Flash Fiction.

The upside down world.

She gazes at the sea and wonders. What would it be like to live in the upside down world? The one that she sees so clearly reflected on the still of the water’s surface. The clumsy mirroring as if on foil. The world pouring over the skyline and settling on the surface of the ocean. It reminds her of the coagulated layer sitting grimly on the top of soup. The yellow house, buttery to her eye is drooping into a watery tornado. The colours are blurring. The chimneys are smoking into the airless space. Bird’s wings are flapping upside down. Where are they going? She ponders.

The light shimmers brightly below. In disorder. The fluffy cumulus above her melt gently through the horizon, marred and diluted, swallowed by the ocean. The trees bob, losing themselves, intertwining, separated by horizontal streaks of light getting smaller and smaller until they are engulfed too. Where do they evaporate to? She asks herself.

She treads past puddles, inspecting which part of this other life they will convey on their surfaces. Past the extending sea. But it keeps changing. The reflections ebb and flow with the world around her.

Yet it is different. Because there, things are permeable. Floating like the messiness of her imagination. Her thoughts are never quite a clear image. Akin to the foggy distortion of this upside down paradise. She wants to dive into it. To be swallowed into a place where her feet mingle with the ceiling of a forest. On muddled strokes of green posing as grass. She wants to be painted into this landscape. Dampened and blended softly. Her colours oozing. Mixing.

She would be distilled with the water. She would breathe with the trees. And she would move with the ink. She would look up at the seemingly perfect and stable world and notice how it too changes. How it too is unstable. And how it too merges and moves and disappears.

She looks down. Her feet are planted on the bumpy tarmac road. Her hair is tickling her neck as it wrestles helplessly with the breeze. Her body a seemingly solid fixture. Permanent. She closes her eyes. She feels herself expanding. She breathes in the salty sea air. She feels it pour over her and seep into her veins. She feels it moisten her skin. Turning her to liquid. Inking her colours. Imprinting her on its surface.



She is trapped in a box. There are chains tied around her ankles. Weighing down the chains she bares is a heavy stone, heavier than she.

The box is filled with water, engulfing her body, soon submerging her head beneath it. She splutters and chokes fighting for air. She pulls the chains as she panics and screams helplessly.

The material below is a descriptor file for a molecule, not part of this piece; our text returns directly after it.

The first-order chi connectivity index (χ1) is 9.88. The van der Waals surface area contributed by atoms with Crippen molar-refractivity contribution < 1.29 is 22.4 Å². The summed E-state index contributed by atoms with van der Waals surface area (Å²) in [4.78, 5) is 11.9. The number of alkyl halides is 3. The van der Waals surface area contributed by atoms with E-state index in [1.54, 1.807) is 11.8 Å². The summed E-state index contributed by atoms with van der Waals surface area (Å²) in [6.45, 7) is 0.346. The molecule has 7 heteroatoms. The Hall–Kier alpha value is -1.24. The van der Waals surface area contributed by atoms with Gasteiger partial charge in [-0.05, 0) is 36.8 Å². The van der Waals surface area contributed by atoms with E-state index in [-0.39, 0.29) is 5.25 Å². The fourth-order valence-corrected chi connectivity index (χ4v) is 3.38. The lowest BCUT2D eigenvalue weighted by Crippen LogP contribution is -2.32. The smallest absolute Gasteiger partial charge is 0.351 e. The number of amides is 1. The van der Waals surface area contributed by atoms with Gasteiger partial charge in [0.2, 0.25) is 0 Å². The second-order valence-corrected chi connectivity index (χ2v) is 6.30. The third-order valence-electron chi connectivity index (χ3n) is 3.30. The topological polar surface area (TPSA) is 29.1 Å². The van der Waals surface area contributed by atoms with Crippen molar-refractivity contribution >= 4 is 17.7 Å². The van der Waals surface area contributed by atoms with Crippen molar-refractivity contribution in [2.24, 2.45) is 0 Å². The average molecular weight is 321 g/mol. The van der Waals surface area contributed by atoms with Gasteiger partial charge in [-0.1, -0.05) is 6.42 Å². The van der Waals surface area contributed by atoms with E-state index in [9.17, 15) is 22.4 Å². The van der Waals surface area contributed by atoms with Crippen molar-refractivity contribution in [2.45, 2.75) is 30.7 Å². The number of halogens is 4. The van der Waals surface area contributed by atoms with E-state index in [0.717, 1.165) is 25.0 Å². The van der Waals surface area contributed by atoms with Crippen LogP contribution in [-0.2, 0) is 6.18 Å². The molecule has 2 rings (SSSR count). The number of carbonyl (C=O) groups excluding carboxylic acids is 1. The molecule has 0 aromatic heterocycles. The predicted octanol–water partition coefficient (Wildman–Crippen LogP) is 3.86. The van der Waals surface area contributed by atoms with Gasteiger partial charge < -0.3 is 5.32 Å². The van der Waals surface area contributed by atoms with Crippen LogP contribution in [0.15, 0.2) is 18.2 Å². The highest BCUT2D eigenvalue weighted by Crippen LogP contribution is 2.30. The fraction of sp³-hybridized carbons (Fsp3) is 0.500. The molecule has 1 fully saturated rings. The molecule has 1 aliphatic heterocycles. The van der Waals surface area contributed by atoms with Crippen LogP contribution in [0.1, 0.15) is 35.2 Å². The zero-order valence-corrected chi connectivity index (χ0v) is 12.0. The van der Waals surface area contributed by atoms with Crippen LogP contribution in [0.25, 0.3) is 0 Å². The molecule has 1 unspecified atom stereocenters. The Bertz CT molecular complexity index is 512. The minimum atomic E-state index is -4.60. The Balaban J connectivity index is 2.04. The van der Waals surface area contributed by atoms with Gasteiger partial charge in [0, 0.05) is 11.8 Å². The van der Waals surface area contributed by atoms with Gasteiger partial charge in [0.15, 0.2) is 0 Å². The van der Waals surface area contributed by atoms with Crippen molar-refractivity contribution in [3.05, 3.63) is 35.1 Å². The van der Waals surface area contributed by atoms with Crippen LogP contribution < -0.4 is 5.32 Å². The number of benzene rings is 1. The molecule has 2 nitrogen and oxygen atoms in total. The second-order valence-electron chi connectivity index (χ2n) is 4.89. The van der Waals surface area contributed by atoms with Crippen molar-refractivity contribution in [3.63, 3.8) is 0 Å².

She keeps going until she is truly exhausted and out of air. In her final exasperated breaths she realises that she can lift her head above the water. And that there is a key perched beside her.

 Outside of the box there is space. There is peace. There is hope. It’s familiar. She recognises it. Has she been here before? Has she heard of this place? It feels like home.

It is bright and warm. It welcomes her like a treasured friend, like the scent of a loved one, like the sound of the ocean, like the stillness in a tree.

Sometimes when the floor gets slippery she falls back in the box. And again she cannot breathe. The water penetrates her lungs and she chokes for air.

But not for long. For she knows there is a key beside her and that she has the strength to lift her head above the surface. And that this place is always there, waiting for her return.

Flash Fiction.

20 Years Stolen by a Single Letter.

She slugs the end of her coffee, cold and brittle settling like silt on her tongue.

She swallows unknowing. Around her there is white clinical walls extending from corner to corner. There is a blemish in their intersection, but she doesn’t notice.

There is a painting, smudged on a canvas. A blur. An insignificant stroke of a brush. No different to that of a couple trying out paint colours for their first shared bedroom. And yet he’s gone.

Her phone buzzes absently in the background, like tinnitus in her ears. So many people vying for her attention like it’s a commodity that can be attained and toyed with. Absent breaths emerge from her in sighs. She doesn’t notice.

His phone was always there. Always the antagonist that disrupted a shared meal, the intruder that demanded to be answered in the most intimate of moments, the contender who stole 20 years of marriage from her, with one text.

‘Harry will you collect the kids tomorrow? Thanks, A.’

White clinical walls surrounded her 20 years earlier too. Branding her as infertile, accusing her of being worthless. Silent car journeys. Unspoken conversations. A rushed marriage to prove he still loved her.

And yet here she sits, barren. Gaping like a wound that never quite heals. Wrapped in a flimsy tourniquet that never feels quite right. That falls off after 20 years leaving a scar exposed in plain sight, for all to see. For all to pry open with pity and ‘thinking of you cards’ and suggestions of single bachelors who never wanted kids anyway.

And ‘A’. Fruitful bearer of his kids. Every hidden notification, every hushed phone call, every text demanding attention.

Avoided conversations. Faked orgasms. Failed IVF.

20 years stolen by a single letter.